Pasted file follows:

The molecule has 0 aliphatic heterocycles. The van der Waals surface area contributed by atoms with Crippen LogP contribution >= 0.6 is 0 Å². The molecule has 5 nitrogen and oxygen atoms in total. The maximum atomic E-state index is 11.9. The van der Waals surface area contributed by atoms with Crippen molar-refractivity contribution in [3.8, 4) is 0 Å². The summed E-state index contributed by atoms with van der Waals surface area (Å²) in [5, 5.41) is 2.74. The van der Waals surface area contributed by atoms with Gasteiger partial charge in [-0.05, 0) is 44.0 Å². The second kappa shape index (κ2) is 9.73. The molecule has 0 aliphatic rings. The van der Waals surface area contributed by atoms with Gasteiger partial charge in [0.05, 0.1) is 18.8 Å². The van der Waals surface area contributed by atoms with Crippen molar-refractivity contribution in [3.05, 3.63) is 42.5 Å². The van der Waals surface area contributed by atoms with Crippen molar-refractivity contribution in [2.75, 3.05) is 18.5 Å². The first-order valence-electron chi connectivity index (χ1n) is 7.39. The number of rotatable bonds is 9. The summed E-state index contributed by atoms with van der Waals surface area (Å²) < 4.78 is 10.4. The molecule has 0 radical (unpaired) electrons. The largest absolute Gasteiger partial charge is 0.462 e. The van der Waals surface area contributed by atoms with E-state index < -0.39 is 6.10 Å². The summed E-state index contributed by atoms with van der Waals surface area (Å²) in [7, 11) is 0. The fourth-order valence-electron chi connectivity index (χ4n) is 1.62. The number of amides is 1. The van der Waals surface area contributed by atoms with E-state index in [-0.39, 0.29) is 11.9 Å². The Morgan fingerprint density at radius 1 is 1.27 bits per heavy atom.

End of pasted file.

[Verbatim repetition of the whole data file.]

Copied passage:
The molecule has 0 aliphatic heterocycles. The van der Waals surface area contributed by atoms with Crippen LogP contribution >= 0.6 is 0 Å². The molecule has 5 nitrogen and oxygen atoms in total. The maximum atomic E-state index is 11.9. The van der Waals surface area contributed by atoms with Crippen molar-refractivity contribution in [3.8, 4) is 0 Å². The summed E-state index contributed by atoms with van der Waals surface area (Å²) in [5, 5.41) is 2.74. The van der Waals surface area contributed by atoms with Gasteiger partial charge in [-0.05, 0) is 44.0 Å². The second kappa shape index (κ2) is 9.73. The molecule has 0 aliphatic rings. The van der Waals surface area contributed by atoms with Gasteiger partial charge in [0.05, 0.1) is 18.8 Å². The van der Waals surface area contributed by atoms with Crippen molar-refractivity contribution in [3.05, 3.63) is 42.5 Å². The van der Waals surface area contributed by atoms with Crippen molar-refractivity contribution in [2.75, 3.05) is 18.5 Å². The first-order valence-electron chi connectivity index (χ1n) is 7.39. The number of rotatable bonds is 9. The summed E-state index contributed by atoms with van der Waals surface area (Å²) < 4.78 is 10.4. The molecule has 0 radical (unpaired) electrons. The largest absolute Gasteiger partial charge is 0.462 e. The van der Waals surface area contributed by atoms with E-state index < -0.39 is 6.10 Å². The summed E-state index contributed by atoms with van der Waals surface area (Å²) in [7, 11) is 0. The fourth-order valence-electron chi connectivity index (χ4n) is 1.62. The number of amides is 1. The van der Waals surface area contributed by atoms with E-state index in [-0.39, 0.29) is 11.9 Å². The Morgan fingerprint density at radius 1 is 1.27 bits per heavy atom.